Belgium’s Long-Awaited Bank IPO Hits a Political Roadblock

(Bloomberg) -- The clock is ticking for Belfius Bank, the company that rose from the ashes of Franco-Belgian lender Dexia, if plans to conduct an initial public offering are to go ahead before local elections in October.

Belgium’s government, which owns 100 percent of Belfius, will need to green-light the IPO by early July or risk that the summer break and then election season get in the way of the plan, people familiar with the matter said. Further delays would leave no time to prepare prospectuses, analyst presentations and other information necessary for a successful share sale, they said, asking not to be named as they aren’t authorized to speak on the matter.

The future of the bank, which was created after the 2011 demise of Dexia, has become a bone of contention within the Belgian government, a four-way coalition in which the Christian Democratic Flemish CD&V party is holding up approval of the IPO with demands for compensation to Arco cooperative shareholders on losses tied to Dexia’s collapse.

Arco was the financial arm of the former Belgian Christian Workers Movement, whose successor continues to have close links with the CD&V. Deputy Prime Minister Kris Peeters, a member of the CD&V, has said the party will only give the go-ahead for the IPO if it gets guarantees of compensation for the cooperative’s investors. Ferry Comhair, a spokesman for Finance Minister Johan Van Overtveldt, a member of the New Flemish Alliance N-VA party, declined to comment.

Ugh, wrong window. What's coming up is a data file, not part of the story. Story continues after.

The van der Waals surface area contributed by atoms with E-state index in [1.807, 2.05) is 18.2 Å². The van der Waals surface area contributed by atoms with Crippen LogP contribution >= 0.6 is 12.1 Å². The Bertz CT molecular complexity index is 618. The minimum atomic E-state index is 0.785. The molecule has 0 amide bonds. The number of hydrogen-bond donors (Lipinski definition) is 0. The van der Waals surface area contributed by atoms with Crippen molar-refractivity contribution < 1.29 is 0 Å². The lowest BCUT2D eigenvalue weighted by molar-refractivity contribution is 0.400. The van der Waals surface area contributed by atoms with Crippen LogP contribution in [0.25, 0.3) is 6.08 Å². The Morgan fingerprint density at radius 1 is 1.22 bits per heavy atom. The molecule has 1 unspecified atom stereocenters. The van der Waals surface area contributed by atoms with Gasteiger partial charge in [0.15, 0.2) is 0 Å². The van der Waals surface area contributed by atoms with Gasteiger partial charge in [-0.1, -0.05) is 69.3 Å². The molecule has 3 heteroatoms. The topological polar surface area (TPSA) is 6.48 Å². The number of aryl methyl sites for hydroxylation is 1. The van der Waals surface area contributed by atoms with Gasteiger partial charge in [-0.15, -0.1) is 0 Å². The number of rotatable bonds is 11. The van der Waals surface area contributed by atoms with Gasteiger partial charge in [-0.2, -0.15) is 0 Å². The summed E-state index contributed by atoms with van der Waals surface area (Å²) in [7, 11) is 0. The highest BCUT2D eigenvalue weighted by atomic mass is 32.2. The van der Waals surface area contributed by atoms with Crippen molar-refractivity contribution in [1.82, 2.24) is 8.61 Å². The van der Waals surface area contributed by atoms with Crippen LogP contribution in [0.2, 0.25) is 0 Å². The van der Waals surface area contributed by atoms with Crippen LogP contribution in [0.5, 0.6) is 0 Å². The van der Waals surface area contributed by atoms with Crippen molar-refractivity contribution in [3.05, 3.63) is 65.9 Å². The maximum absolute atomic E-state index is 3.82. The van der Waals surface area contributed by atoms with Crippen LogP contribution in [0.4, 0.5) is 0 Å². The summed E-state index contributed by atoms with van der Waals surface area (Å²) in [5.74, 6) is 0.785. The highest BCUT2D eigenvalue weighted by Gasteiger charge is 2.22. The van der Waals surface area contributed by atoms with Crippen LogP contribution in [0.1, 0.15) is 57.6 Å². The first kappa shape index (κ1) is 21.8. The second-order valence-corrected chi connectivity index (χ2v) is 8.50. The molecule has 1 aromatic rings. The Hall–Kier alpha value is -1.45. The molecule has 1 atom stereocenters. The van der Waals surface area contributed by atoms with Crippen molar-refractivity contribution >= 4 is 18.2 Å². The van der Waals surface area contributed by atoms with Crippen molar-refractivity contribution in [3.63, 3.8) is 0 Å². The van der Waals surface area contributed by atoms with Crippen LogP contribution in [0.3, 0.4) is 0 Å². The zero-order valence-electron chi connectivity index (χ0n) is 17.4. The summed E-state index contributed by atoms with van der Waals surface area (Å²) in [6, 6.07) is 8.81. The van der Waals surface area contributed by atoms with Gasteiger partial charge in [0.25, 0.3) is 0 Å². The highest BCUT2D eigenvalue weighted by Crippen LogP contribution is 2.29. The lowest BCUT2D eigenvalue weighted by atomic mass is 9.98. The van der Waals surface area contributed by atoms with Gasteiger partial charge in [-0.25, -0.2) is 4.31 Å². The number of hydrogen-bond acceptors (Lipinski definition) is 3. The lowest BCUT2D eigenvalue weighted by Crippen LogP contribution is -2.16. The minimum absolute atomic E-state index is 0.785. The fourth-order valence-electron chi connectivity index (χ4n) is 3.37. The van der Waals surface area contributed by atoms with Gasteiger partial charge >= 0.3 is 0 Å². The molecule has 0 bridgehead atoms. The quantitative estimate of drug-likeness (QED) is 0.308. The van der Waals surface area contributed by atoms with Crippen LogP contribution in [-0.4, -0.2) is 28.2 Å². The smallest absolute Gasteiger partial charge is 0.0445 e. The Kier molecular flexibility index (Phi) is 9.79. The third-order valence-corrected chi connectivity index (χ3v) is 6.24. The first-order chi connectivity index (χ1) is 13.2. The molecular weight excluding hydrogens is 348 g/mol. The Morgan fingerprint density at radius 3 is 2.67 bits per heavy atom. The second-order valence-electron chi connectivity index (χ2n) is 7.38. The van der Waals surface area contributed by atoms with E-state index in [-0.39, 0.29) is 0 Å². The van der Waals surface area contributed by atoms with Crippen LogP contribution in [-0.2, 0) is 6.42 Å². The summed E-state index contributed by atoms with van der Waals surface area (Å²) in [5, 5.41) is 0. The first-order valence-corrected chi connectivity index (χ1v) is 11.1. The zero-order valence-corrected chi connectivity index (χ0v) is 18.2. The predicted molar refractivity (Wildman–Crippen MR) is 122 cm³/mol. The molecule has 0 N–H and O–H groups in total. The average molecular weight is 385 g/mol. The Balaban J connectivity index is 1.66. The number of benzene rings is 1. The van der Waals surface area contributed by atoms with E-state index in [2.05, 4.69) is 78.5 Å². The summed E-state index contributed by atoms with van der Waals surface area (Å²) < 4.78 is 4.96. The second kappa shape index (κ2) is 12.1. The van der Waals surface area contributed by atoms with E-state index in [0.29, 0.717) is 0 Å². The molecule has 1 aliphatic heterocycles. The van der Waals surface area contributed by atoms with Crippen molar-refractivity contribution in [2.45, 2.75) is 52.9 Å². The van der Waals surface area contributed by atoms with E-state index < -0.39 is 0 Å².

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Alexander De Croo, also a deputy prime minister, said he “regrets” the CD&V’s linking of the Belfius plan with demands for Arco investors and warned that without an IPO for the bank, compensation might be problematic. “We have to look at things in the opposite direction: if there is no IPO for Belfius, there will be no solution in the Arco case,” he said in an interview with daily L’Echo.

As Dexia’s biggest private shareholder, Arco faced a financial loss of 1.5 billion euros ($1.7 billion) when the bank collapsed. Successive governments have promised solutions involving compensation and, despite a European Court of Justice ruling in 2016 that guarantees would infringe on European Union law, the current coalition has said Arco holders will be offered 600 million euros, covering about 40 percent of their investment if capitalized dividends are factored in, according to 2014 calculations from the finance ministry.

The most recent government proposal includes a 25 million-euro contribution from Belfius, 35 million euros from, as the Christian Workers Movement is now known, and the remainder coming from the state using IPO proceeds and an exceptional dividend of 400 million euros. The European Commission would need to rule on whether that plan constitutes state aid. An EU representative declined to comment on the case as it is ongoing.

As politicians at national level wrangle over the bank’s future, the clock is already ticking down toward election season, making a quick resolution and listing before the vote essential.

“We will be entering an electoral campaign that will last until October, but will be followed up in 2019 by the parliamentary elections,” De Croo told De Tijd. “I doubt we can bring Belfius to the stock market in such a climate, even if that is my wish.”

While Belfius Chief Executive Officer Marc Raisiere has already given up on an IPO before the summer, he remains optimistic on the plan despite the coming vote. “The communal elections do not prevent us from pushing the IPO button” in the fall, he said in an interview with L’Echo.

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